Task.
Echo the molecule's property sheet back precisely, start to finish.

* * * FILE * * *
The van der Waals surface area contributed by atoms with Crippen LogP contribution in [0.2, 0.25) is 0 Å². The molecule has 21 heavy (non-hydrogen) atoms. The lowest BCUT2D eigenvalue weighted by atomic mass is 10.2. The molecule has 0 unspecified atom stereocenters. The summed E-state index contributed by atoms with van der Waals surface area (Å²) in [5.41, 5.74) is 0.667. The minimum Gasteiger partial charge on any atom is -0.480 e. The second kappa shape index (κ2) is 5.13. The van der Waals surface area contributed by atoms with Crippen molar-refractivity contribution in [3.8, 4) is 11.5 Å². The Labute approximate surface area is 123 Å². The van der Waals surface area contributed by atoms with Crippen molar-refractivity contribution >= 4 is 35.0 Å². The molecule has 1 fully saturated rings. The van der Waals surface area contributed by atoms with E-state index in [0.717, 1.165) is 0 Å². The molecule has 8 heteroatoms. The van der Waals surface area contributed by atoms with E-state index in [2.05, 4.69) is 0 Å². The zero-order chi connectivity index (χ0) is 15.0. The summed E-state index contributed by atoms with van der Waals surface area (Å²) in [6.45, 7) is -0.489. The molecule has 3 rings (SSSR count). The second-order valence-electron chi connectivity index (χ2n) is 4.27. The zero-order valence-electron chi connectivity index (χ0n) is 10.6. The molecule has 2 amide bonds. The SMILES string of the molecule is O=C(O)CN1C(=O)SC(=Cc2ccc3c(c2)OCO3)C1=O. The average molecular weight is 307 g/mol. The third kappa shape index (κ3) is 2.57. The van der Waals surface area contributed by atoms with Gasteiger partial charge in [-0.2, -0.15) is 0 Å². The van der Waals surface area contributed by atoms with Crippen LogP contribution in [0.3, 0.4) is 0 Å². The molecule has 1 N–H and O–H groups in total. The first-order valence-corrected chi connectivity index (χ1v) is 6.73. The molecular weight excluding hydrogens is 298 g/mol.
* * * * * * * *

The van der Waals surface area contributed by atoms with Crippen LogP contribution in [0.2, 0.25) is 0 Å². The molecule has 21 heavy (non-hydrogen) atoms. The lowest BCUT2D eigenvalue weighted by atomic mass is 10.2. The molecule has 0 unspecified atom stereocenters. The summed E-state index contributed by atoms with van der Waals surface area (Å²) in [5.41, 5.74) is 0.667. The minimum Gasteiger partial charge on any atom is -0.480 e. The second kappa shape index (κ2) is 5.13. The van der Waals surface area contributed by atoms with Crippen molar-refractivity contribution in [3.8, 4) is 11.5 Å². The Labute approximate surface area is 123 Å². The van der Waals surface area contributed by atoms with Crippen molar-refractivity contribution >= 4 is 35.0 Å². The molecule has 1 fully saturated rings. The van der Waals surface area contributed by atoms with E-state index in [0.717, 1.165) is 0 Å². The molecule has 8 heteroatoms. The van der Waals surface area contributed by atoms with E-state index in [2.05, 4.69) is 0 Å². The zero-order chi connectivity index (χ0) is 15.0. The summed E-state index contributed by atoms with van der Waals surface area (Å²) in [6.45, 7) is -0.489. The molecule has 3 rings (SSSR count). The second-order valence-electron chi connectivity index (χ2n) is 4.27. The zero-order valence-electron chi connectivity index (χ0n) is 10.6. The molecule has 2 amide bonds. The SMILES string of the molecule is O=C(O)CN1C(=O)SC(=Cc2ccc3c(c2)OCO3)C1=O. The average molecular weight is 307 g/mol. The third kappa shape index (κ3) is 2.57. The van der Waals surface area contributed by atoms with Gasteiger partial charge in [-0.2, -0.15) is 0 Å². The van der Waals surface area contributed by atoms with Crippen LogP contribution in [0.3, 0.4) is 0 Å². The molecule has 1 N–H and O–H groups in total. The first-order valence-corrected chi connectivity index (χ1v) is 6.73. The molecular weight excluding hydrogens is 298 g/mol.